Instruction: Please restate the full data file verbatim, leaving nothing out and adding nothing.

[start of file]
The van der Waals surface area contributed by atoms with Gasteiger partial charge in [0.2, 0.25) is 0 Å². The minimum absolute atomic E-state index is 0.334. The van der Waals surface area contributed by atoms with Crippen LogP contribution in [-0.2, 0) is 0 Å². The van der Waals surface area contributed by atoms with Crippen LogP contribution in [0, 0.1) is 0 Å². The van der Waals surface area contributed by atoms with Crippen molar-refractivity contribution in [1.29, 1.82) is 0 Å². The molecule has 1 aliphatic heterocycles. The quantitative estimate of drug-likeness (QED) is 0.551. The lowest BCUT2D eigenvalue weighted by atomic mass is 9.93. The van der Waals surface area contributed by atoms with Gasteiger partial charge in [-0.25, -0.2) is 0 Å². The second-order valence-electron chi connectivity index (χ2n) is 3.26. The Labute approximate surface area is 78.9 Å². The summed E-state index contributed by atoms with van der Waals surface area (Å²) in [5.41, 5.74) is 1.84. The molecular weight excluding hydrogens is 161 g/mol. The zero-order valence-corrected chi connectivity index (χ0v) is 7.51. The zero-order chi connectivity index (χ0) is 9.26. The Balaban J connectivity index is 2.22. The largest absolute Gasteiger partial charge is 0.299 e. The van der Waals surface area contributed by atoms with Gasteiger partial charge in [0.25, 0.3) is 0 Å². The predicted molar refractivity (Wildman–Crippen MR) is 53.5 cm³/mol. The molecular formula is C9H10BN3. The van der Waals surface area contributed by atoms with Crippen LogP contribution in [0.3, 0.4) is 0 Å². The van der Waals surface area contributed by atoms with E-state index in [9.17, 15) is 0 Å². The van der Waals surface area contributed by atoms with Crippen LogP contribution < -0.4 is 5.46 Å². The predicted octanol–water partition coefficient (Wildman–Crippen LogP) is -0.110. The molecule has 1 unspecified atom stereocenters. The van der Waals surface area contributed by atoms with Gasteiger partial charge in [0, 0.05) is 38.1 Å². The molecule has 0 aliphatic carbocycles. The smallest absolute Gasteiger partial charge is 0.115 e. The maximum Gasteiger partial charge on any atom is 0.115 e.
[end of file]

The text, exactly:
The van der Waals surface area contributed by atoms with Gasteiger partial charge in [0.2, 0.25) is 0 Å². The minimum absolute atomic E-state index is 0.334. The van der Waals surface area contributed by atoms with Crippen LogP contribution in [-0.2, 0) is 0 Å². The van der Waals surface area contributed by atoms with Crippen LogP contribution in [0, 0.1) is 0 Å². The van der Waals surface area contributed by atoms with Crippen molar-refractivity contribution in [1.29, 1.82) is 0 Å². The molecule has 1 aliphatic heterocycles. The quantitative estimate of drug-likeness (QED) is 0.551. The lowest BCUT2D eigenvalue weighted by atomic mass is 9.93. The van der Waals surface area contributed by atoms with Gasteiger partial charge in [-0.25, -0.2) is 0 Å². The second-order valence-electron chi connectivity index (χ2n) is 3.26. The Labute approximate surface area is 78.9 Å². The summed E-state index contributed by atoms with van der Waals surface area (Å²) in [5.41, 5.74) is 1.84. The molecular weight excluding hydrogens is 161 g/mol. The zero-order valence-corrected chi connectivity index (χ0v) is 7.51. The zero-order chi connectivity index (χ0) is 9.26. The Balaban J connectivity index is 2.22. The largest absolute Gasteiger partial charge is 0.299 e. The van der Waals surface area contributed by atoms with Gasteiger partial charge in [0.25, 0.3) is 0 Å². The predicted molar refractivity (Wildman–Crippen MR) is 53.5 cm³/mol. The molecular formula is C9H10BN3. The van der Waals surface area contributed by atoms with Crippen LogP contribution in [0.3, 0.4) is 0 Å². The van der Waals surface area contributed by atoms with E-state index in [9.17, 15) is 0 Å². The van der Waals surface area contributed by atoms with Crippen LogP contribution < -0.4 is 5.46 Å². The predicted octanol–water partition coefficient (Wildman–Crippen LogP) is -0.110. The molecule has 1 unspecified atom stereocenters. The van der Waals surface area contributed by atoms with Gasteiger partial charge in [0, 0.05) is 38.1 Å². The molecule has 0 aliphatic carbocycles. The smallest absolute Gasteiger partial charge is 0.115 e. The maximum Gasteiger partial charge on any atom is 0.115 e.